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Skating on thin Isa

As I was putting the finishing touches to my latest five-page letter of


recommendation for a regular-savings Isa, I reflected on a programme on


Radio a few weeks ago.


A couple of learned industry professionals were in the studio to answer


questions about Isas from members of the public.


Most of the questions were unremarkable, typically from people who had put


some money into an Isa but didn&#39t have a clue what they were doing or why.


Multiple Isas with banks and building societies were a common theme.


How can so many people have been advised to roll over funds into a cash


mini Isa with nothing whatsoever in the way of a fact-find having been


carried out? This would, of course, have identified that they already had a


cash mini Isa.


Peach question of the show, though, was from a woman in the West Midlands


who, with no experience or knowledge of investments, had been persuaded to


hand over £7,000 to a well-known and apparently respected stockbroking firm


for investment in a self-select stocks and shares Isa. Could the panel help


her choose some stocks? I suggest such cases are far from rare.


This raises a few questions. First, are stockbrokers subject to an


entirely different and evidently vastly less stringent regulatory regime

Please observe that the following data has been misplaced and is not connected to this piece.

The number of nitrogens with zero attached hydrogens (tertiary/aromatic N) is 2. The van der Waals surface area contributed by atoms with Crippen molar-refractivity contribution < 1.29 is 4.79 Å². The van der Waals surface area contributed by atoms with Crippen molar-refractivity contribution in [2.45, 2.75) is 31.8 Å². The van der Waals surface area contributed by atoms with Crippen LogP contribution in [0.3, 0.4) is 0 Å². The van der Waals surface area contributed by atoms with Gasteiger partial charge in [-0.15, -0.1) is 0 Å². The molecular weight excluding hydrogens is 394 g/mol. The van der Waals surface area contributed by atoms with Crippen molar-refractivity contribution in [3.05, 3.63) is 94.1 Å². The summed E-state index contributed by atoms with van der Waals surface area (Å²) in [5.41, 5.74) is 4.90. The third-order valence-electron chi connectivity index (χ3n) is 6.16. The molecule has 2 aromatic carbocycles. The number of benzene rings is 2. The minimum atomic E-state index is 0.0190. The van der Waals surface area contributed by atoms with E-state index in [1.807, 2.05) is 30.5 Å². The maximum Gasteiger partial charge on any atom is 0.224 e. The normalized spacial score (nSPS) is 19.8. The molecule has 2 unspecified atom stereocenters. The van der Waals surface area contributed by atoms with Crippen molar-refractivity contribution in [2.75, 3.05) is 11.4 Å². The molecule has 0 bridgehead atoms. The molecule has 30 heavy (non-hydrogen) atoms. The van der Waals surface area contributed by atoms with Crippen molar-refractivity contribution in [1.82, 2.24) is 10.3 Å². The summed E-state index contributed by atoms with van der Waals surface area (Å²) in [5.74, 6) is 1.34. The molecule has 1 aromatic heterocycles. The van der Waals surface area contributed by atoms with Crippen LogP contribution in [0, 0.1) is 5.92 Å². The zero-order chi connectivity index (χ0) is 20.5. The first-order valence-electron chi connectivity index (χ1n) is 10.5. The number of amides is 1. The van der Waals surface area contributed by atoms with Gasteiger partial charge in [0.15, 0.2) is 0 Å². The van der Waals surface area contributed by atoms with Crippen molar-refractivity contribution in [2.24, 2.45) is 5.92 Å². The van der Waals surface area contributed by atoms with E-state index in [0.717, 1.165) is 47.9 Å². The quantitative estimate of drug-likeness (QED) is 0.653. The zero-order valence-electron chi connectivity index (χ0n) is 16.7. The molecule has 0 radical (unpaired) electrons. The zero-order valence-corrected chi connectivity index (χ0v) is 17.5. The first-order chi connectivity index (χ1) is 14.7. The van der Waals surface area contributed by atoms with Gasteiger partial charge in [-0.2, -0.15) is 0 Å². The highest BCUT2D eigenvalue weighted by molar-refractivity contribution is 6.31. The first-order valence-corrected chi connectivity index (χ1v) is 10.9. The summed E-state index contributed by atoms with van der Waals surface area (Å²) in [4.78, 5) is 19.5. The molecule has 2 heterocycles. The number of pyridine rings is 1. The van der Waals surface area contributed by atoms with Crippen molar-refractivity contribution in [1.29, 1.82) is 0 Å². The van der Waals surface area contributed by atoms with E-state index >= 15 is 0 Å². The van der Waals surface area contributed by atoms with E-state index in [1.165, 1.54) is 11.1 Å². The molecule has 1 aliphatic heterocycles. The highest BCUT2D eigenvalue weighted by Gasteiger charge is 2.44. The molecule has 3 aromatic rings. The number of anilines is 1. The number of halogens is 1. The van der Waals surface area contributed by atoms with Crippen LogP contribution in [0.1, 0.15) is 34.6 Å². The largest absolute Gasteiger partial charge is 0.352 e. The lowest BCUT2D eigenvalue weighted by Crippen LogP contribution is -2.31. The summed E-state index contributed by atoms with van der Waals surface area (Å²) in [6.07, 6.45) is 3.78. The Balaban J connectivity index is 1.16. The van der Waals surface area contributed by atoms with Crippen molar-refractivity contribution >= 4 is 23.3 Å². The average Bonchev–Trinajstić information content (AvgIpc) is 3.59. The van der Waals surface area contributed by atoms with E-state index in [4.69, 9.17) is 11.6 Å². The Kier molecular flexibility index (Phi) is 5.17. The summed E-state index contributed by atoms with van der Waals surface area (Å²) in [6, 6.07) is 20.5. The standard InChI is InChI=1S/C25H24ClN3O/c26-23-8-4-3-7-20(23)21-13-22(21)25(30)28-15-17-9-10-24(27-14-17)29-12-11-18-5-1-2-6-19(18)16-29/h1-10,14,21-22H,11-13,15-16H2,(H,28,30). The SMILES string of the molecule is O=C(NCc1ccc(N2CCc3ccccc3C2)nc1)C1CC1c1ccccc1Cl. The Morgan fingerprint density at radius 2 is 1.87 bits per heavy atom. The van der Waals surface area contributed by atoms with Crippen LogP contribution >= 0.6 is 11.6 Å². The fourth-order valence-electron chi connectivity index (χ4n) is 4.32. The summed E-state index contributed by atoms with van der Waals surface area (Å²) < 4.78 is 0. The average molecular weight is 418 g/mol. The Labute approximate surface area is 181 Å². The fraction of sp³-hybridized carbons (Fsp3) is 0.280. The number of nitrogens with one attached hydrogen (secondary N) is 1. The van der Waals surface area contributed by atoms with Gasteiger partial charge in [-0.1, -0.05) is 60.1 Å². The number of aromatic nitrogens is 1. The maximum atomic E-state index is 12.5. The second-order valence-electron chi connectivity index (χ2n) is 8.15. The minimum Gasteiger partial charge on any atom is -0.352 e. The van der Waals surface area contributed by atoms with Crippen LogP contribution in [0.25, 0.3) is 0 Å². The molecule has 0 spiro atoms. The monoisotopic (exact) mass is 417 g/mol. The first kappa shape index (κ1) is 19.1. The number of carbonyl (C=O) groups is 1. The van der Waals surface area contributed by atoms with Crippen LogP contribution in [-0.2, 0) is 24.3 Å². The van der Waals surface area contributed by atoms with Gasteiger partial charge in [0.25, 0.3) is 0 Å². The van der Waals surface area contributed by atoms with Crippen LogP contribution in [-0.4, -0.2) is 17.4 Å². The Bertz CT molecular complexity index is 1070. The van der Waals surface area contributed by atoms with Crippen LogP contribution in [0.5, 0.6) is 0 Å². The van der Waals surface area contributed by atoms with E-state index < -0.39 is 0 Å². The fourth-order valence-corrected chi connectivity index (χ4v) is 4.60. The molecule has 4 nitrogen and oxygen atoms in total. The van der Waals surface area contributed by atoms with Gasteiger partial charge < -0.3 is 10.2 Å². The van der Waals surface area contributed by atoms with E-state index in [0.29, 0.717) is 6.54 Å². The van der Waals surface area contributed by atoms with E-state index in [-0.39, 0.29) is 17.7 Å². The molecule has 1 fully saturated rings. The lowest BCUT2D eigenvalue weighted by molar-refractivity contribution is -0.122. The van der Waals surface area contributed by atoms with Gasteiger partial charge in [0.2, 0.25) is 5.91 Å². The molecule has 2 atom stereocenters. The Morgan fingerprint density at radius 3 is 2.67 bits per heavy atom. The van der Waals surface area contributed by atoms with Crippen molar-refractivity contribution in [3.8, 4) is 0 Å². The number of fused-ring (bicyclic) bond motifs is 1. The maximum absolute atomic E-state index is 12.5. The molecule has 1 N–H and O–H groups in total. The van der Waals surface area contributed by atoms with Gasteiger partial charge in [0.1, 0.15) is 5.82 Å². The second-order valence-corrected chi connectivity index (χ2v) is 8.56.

than IFAs? Or doesn&#39t the Securities and Futures Association bother itself


with tedious chores such as compliance visits?


If stockbrokers are supposed to be subject to the same – or at least a


similar – set of rules as the rest of us, then how can such brazen


disregard for all the protocols that IFAs are required to observe be


allowed to go unchecked?


Is the regulator aware of such (mal)practices and, more to the point, is


it making any effort to do anything about them?


When the FSA assumes responsibility for what are presently the duties of


the SFA, will it address these issues? Or will it instead be too


preoccupied with devising the next cat-of-nine-tails with which to lash the


beleaguered IFA?


For what are we being charged our annual levies by the regulator when, as


IFAs, we are being hounded almost out of existence while banks, building


societies and stockbrokers seem able to carry on as if this was 1980 as


opposed to 2000? I despair.



Julian Stevens


WDS Independent


Financial Advisers,


Kingswood, Bristol

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